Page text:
Daniel Cunningham explains what they asked the community and what the results were. For locals, or the world? A: Both. Design is based on Hope and Action. Uses the Grace Paley quote again – “the only recognizable feature of hope is action.” SWA has a cohesive, narrative design. Moves staircase west to allow more space for gathering, includes canopy that was requested earlier. Pedestal is a space for people to get up and speak, but does not block the historic façade of the B of A building. Lighting focuses back to the pedestal and a has a nod to the candlelight vigil after Milk’s death. They want to raise the sunken plaza (the 1970s-flavored part of the current design) to allow for more gathering space, and also provide sight lines all the way along. The want to emphasize the garden by bringing it up to grade. They want to have a Harvey Milk historic mural on the concourse level, and a skylight in the garden will allow for a soundscape with Harvey’s hope speech, and for more modern and updated voices too. Have figured a way to make the pedestal accessible. The elevator would be upgraded with a digital programming that would both honor Harvey and be updated to cover neighborhood issues.

    Q and A: Kevin thanked them for addressing a question from Land Use about accessibility (speaker’s pad is now accessible). K says questions in the chat about why do all the demolition and change, why not just put in the elevator? Brian says that just upgrading the elevator does not allow for increased honoring of Harvey Milk. In 2016 when MTA said they were doing construction, Friends of Harvey Milk was created as a response to that. January 2017 were the first visioning sessions, and community was thinking big. Hans asks about the possibility of activation, like food and beverage stands, other things that would bring folks in and make them stay? A: Yes, please. Lyric Youth could run that.

    Last HM presenter. Bob introduces Howard Grant, the plaza’s original architect, founder of Advocates for Harvey Milk Plaza. Denies responsibility for nooks and crannies that have been neglected. Says he is supportive of Friends desire to honor Harvey Milk. Says that Harvey Milk Plaza is eligible for listing as a historic place. Says that Harvey would want the community together. Points out that the station is a busy transit hub and is functioning well. Worries about the limited access to the station during construction. Shows some examples of possibilities like a transparent canopy that could include some art spaces, but generally presents few new ideas. His presentation is more of a “No, leave it as it is”. There were no questions.

    Moving on, we finished with a presentation by Matt Bell Civil Engineer from the Port of San Francisco, who gave a Waterfront Resilience Program update. He explained that seismic resilience and sea level rise are the major issues they are working on.  Prop A bonds covered the part of the waterfront from Hyde Street pier to the ballpark. The seawall is 100 years old, and there is a seismic risk in a big enough earthquake - the wall could fail.  Studies will run through 2025, but some projects are already out to bid, the first construction will start in 2026. The port is in partnership with the Army Corps of Engineers. If the Corps thinks it is good, federal money could pay up to 65% of the cost. As far as sea level rise they have learned the problem gets really bad and far inland at 2 to 3 feet which could happen this century and cause $30 billion in damage and destruction through 2100, so acting now is worth the investment. Matt showed a slide of the Army Corps study which goes further inland, and includes for example all of South of Market. He had some slides with examples of mitigations, like the wave wall that protects South Beach harbor.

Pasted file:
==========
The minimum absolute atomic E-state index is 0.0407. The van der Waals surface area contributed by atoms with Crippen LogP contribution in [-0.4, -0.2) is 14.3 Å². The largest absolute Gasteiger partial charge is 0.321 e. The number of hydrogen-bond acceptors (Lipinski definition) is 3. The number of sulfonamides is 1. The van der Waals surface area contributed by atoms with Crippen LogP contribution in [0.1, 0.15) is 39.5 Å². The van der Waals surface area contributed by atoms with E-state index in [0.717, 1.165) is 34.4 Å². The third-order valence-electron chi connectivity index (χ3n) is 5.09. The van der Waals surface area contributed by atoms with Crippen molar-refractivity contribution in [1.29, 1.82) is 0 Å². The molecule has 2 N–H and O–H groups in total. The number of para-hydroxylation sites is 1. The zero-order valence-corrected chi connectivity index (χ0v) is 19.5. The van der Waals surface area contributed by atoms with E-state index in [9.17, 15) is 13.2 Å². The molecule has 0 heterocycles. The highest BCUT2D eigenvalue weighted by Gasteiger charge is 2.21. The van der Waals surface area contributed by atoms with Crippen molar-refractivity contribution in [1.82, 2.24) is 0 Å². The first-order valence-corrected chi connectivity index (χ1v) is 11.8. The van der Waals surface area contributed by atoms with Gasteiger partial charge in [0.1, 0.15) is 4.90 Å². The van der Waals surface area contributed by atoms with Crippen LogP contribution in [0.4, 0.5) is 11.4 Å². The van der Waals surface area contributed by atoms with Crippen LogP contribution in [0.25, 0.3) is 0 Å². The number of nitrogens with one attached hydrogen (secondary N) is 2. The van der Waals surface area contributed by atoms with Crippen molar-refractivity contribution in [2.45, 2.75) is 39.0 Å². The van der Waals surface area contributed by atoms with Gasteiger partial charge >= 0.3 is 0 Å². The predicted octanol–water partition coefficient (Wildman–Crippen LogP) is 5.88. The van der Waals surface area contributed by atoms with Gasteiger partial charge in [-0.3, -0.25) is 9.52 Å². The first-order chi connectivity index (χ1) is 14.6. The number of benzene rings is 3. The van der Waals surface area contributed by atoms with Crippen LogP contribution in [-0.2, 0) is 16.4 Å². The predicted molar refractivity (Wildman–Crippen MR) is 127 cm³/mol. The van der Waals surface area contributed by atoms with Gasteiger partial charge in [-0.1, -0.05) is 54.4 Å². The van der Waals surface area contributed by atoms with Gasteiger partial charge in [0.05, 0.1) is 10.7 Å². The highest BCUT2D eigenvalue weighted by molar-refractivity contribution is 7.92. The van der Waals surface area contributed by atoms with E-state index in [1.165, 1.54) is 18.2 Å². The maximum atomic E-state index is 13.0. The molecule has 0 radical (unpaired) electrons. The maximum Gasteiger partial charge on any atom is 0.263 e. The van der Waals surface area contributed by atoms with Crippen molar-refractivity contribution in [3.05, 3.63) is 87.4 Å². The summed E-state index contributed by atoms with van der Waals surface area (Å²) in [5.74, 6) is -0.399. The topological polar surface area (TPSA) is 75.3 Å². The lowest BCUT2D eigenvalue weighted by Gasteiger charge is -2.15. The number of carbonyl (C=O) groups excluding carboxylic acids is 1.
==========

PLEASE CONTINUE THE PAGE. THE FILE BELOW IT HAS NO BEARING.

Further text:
Prop A was a significant investment, but they are looking at more – State funding, federal funding. Looking at key things to protect, the Ferry Building, the ballpark, the sewage treatment plant. Erik points out that there is a concern that if we "harden" our shoreline we will push the problem to somewhere else (other Bay communities). Q: What managed retreat or natural (wetlands) strategies are we considering to avoid that risk?

    A: Embarcadero is already hard, so we are not adding to it.

    Bob asks how they are coordinating with other Bay stakeholders (other cities)? A: Not really. The Bay Conservation and Development Commission says SF is farther along, so we get to do what we want, other cities will learn from us.

    Bob: Any specific projects? A: Yes, 20, just haven’t figured out which ones to do.


    Bob and Kimyn wrapped up the meeting at 8:33.

    Board Members 2021

    1.President: Kimyn Braithwaite - Sanchez Street

    2.Vice President/Advertising Manager: Bob Bush - Beaver Street

    3.Land Use Chair: Kevin Riley - Sanchez Street

    4.Secretary: Erik Honda - Henry Street

    5.Newsletter Editor: Rose Linke - Noe Street

    6.Treasurer: Nikolai Sklaroff - Castro Street

    7.Board Member/Membership Coordinator: Paige Rausser - Beaver Street

    8.Board Member: Hans Galland

    9.Board Member: Frank Tizedes